How to formally deprecate a pip package

This might seem a little strange, but I can't really find an acceptable way of doing this after having googled around for quite some time.

Basically I have a pip package that I maintain. It's mostly a wrapper for an external API, and the external API just changed. I sent out a new version of the wrapper, but presumably not everyone keeps their pip packages completely up to date. I made an effort to keep most legacy functionality around, but there were a few features I was unable to preserve.

Is there any way to formally let people know that every package before a certain version has been formally deprecated? Ideally this would tell people to actively upgrade, but I'm not sure how feasible that is.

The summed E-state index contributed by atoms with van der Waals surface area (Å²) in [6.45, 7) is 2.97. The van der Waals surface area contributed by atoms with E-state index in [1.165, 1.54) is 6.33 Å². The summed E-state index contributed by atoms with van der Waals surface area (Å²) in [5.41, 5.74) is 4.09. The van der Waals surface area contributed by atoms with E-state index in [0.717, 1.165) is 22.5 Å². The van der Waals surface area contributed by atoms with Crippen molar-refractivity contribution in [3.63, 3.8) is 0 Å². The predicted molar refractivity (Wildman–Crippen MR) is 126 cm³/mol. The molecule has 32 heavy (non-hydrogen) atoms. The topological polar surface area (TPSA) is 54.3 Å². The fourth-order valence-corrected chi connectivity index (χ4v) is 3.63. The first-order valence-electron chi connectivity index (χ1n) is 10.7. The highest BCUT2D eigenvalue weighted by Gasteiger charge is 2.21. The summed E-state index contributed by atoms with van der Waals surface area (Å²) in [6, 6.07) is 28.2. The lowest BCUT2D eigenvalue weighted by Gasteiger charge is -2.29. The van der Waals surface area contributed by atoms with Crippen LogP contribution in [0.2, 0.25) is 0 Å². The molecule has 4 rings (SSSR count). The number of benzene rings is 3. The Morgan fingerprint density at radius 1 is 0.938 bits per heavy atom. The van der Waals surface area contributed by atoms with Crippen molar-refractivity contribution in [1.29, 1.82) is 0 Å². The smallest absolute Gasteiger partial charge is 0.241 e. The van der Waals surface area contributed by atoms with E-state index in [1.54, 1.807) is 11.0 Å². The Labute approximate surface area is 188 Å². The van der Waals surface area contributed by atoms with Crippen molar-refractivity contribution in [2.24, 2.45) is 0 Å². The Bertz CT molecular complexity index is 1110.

It seems like pip must have some functionality or best practices for this, but I can't really find any relevant documentation.

Answers


Add the following code to __init__.py of the module if you want it to give the warnings when you import it in other places.

import warnings
warnings.warn("deprecated", DeprecationWarning)

From: https://docs.python.org/2/library/warnings.html#temporarily-suppressing-warnings


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